Guideline on diagnosing, managing ischemic heart disease updated

A guideline on diagnosis and management of stable ischemic heart disease was updated last week by a collaboration of cardiology organizations.


A guideline on diagnosis and management of stable ischemic heart disease was updated last week by a collaboration of cardiology organizations.

The new update of the 2012 guideline, which was led by an American College of Cardiology/American Heart Association task force, added recommendations about the role of coronary angiography to diagnose coronary artery disease (CAD) in patients with suspected stable ischemic heart disease (SIHD), particularly those who are candidates for revascularization or in whom the results of angiography are likely to result in important changes to therapy.

The update also changed recommendations on chelation therapy, from not recommending chelation (based on Level C evidence) to stating that the usefulness of chelation in reducing cardiovascular events is uncertain (based on Level B evidence). The guideline writers reviewed the current evidence on chelation for the update and concluded that the therapy's usefulness was “highly questionable.”

The update also included a review of recommendations regarding enhanced external counterpulsation (EECP), in response to comments received after publication of the 2012 guideline. After re-examining the literature, the update writers made no changes to the existing recommendation that EECP may be considered for the relief of refractory angina in patients with SIHD.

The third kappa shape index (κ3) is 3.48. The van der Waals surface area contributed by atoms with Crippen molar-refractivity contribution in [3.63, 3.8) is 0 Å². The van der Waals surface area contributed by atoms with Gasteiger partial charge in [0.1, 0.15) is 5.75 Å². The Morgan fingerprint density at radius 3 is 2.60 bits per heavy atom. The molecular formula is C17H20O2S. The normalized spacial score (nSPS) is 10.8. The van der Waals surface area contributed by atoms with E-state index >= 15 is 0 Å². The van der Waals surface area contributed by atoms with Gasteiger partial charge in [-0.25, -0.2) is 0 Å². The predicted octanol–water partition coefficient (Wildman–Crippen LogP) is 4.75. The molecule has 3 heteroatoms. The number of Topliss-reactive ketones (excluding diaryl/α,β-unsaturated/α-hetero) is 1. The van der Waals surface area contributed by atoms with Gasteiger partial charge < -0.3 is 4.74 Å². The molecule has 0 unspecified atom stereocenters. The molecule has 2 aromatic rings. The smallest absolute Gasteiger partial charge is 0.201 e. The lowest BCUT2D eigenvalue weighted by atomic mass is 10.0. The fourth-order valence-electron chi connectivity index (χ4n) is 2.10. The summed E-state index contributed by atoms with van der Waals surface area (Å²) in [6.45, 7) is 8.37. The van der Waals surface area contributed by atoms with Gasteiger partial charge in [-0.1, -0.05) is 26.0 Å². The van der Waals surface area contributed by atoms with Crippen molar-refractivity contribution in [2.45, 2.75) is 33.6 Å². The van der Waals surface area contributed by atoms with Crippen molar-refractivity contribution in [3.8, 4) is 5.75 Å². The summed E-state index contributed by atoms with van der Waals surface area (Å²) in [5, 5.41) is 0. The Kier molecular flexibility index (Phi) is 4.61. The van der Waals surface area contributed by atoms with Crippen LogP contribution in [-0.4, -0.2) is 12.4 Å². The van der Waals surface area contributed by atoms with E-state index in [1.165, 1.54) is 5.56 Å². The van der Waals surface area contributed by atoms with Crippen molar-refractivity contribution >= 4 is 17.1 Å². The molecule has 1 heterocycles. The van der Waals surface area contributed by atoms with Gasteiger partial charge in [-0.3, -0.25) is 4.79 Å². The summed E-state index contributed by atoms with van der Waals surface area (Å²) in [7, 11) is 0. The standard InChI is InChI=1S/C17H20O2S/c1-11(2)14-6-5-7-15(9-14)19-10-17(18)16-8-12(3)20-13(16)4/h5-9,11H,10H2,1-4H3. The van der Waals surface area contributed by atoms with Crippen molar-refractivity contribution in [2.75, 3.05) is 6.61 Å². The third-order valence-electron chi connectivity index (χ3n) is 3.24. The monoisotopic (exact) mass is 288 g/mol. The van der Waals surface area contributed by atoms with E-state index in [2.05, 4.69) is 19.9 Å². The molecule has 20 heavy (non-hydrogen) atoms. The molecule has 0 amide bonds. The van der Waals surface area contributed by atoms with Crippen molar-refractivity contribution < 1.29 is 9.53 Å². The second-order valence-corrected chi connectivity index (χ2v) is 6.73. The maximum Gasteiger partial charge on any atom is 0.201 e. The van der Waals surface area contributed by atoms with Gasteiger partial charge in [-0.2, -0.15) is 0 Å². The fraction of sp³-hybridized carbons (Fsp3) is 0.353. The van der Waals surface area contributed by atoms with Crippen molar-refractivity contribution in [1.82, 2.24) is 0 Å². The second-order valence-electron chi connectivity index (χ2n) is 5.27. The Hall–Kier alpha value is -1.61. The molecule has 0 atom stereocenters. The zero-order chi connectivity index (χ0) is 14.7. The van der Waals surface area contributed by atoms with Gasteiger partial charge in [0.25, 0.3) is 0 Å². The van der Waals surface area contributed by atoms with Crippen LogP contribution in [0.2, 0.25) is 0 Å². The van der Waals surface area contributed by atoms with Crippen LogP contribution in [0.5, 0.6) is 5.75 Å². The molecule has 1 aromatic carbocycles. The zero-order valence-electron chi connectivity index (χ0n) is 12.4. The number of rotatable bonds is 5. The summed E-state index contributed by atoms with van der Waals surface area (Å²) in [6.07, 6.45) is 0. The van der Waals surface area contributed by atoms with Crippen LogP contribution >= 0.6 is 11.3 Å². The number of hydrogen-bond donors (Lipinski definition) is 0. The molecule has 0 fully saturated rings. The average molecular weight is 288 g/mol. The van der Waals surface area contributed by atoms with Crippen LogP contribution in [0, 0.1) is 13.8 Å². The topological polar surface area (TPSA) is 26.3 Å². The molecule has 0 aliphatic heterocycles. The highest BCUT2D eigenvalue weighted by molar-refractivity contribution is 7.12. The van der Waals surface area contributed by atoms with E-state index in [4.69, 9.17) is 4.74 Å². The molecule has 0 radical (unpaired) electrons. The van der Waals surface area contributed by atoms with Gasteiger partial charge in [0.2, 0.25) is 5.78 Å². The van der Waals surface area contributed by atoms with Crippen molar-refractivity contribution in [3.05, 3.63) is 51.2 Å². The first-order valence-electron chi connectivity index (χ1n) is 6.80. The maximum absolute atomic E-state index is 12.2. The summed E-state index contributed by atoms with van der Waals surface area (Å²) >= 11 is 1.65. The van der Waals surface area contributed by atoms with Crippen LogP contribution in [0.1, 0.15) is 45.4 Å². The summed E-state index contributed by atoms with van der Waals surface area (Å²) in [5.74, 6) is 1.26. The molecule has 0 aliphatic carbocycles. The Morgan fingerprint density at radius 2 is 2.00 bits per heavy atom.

Finally, the update changed some recommendations on revascularization. A heart team approach is now recommended for patients with diabetes and complex multivessel CAD. A recommendation about use of coronary artery bypass grafting (CABG) in preference to percutaneous coronary intervention was revised and strengthened to specify that CABG is generally preferred in patients with diabetes and multivessel CAD if revascularization is likely to improve survival and the patient is a good candidate for surgery.

In addition to the ACC and AHA, the guideline was issued by the American Association for Thoracic Surgery, Preventive Cardiovascular Nurses Association, Society for Cardiovascular Angiography and Interventions and Society of Thoracic Surgeons. It was published July 28 by the Journal of the American College of Cardiology, and Circulation. ±html